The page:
Wild South Florida — Mottled Ducks
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Mottled Ducks
mottled ducks
Mottled ducks, photographed at Loxahatchee National Wildlife Refuge in Boynton Beach, March 2015.
mottled duck family

It might be said that the mottled duck, Anas fulvigula, has a complex. Or, more accurately, part of a complex. The mallard complex, a group of 20 duck species worldwide, including the mallard, that are closely related.

Its close relationship to the mallard is one of the mottled duck's biggest problems.

The mottled duck is a dark brown bird with a light brown head. It has white underparts; the back of the wings are greenish blue. Males and females are similar in size and appearance except for the bill — its greenish yellow in males, orange with black markings in females.They are about two feet long, with a wingspan of three feet, more or less.

Mottled ducks are found in watery habitats throughout Florida's peninsula and along the Gulf Coast in Mississippi, Louisiana and Texas. It is one of the few ducks that doesn't migrate and it is the only duck adapted to breed in southern wetlands.

They feed by dabbling, basically by dunking their heads in water as they look for food, be it seeds, aquatic invertebrates or aquatic vegetation. Some of the chicks in the photo at the left and the adult in the photo below left are dabbling.

Mottled ducks face two major problems. The first is loss of habitat, same problem facing a fair number of bird species. The second is more unusual. Because of they are so closely related, mottled ducks will mate with mallards — mallards that once were pets and released into the wild for one reason or another by their owners. The offspring is a hybrid between the two species.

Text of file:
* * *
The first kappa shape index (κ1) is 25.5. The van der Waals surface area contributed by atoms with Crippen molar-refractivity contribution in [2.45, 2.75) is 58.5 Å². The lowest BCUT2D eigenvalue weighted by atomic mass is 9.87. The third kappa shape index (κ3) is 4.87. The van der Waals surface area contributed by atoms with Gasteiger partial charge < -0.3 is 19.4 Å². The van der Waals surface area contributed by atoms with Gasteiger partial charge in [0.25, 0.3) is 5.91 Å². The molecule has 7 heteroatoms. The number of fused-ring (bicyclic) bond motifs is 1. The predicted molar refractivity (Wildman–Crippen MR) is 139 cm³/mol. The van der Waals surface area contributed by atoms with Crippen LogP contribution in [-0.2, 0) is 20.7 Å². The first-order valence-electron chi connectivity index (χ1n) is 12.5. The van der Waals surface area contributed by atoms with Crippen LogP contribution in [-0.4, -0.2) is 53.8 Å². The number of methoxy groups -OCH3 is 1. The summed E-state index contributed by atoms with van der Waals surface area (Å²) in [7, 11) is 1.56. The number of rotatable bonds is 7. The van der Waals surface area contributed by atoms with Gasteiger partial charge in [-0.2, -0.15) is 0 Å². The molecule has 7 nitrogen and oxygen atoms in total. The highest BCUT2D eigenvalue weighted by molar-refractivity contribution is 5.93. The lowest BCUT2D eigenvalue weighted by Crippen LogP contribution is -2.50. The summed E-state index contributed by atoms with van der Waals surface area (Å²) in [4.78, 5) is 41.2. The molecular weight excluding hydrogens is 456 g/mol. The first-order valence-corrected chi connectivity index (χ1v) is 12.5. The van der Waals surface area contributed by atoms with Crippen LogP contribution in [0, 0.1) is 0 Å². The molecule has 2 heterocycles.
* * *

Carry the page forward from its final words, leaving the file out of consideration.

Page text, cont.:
mottled ducks

They are listed as "least concern" by the International Union for Conservation of Nature, but other organizations say measures need to be taken to protect the mottled duck's future.

Mottled ducks are ground nesters. Both male and female will scout together for a site, usually in dense vegetation. They will form a depression in a clump of grass and line it with vegetation and bits of down from the female's breast. Females lay between five and 13 eggs per clutch, which will incubate for about four weeks. Breeding season begins in January, peaks in March and April, and concludes in July.

Within a day or two, the young ducklings are ready to clamber out of their nest and swim about with their parents. Within 50 days, they are capable of short bursts of flight to escape a predator. Within 60 to 70 days, they are ready for sustained flight.

Other common names: Florida duck, Florida mallard and dusky duck. They are members of Anatidae.



by David Sedore

mottled duck family mottled duck mottled ducks
mottled ducks
Links for Mottled Ducks Cornell Laboratory of Ornithology National Audubon Society National Geographic Society
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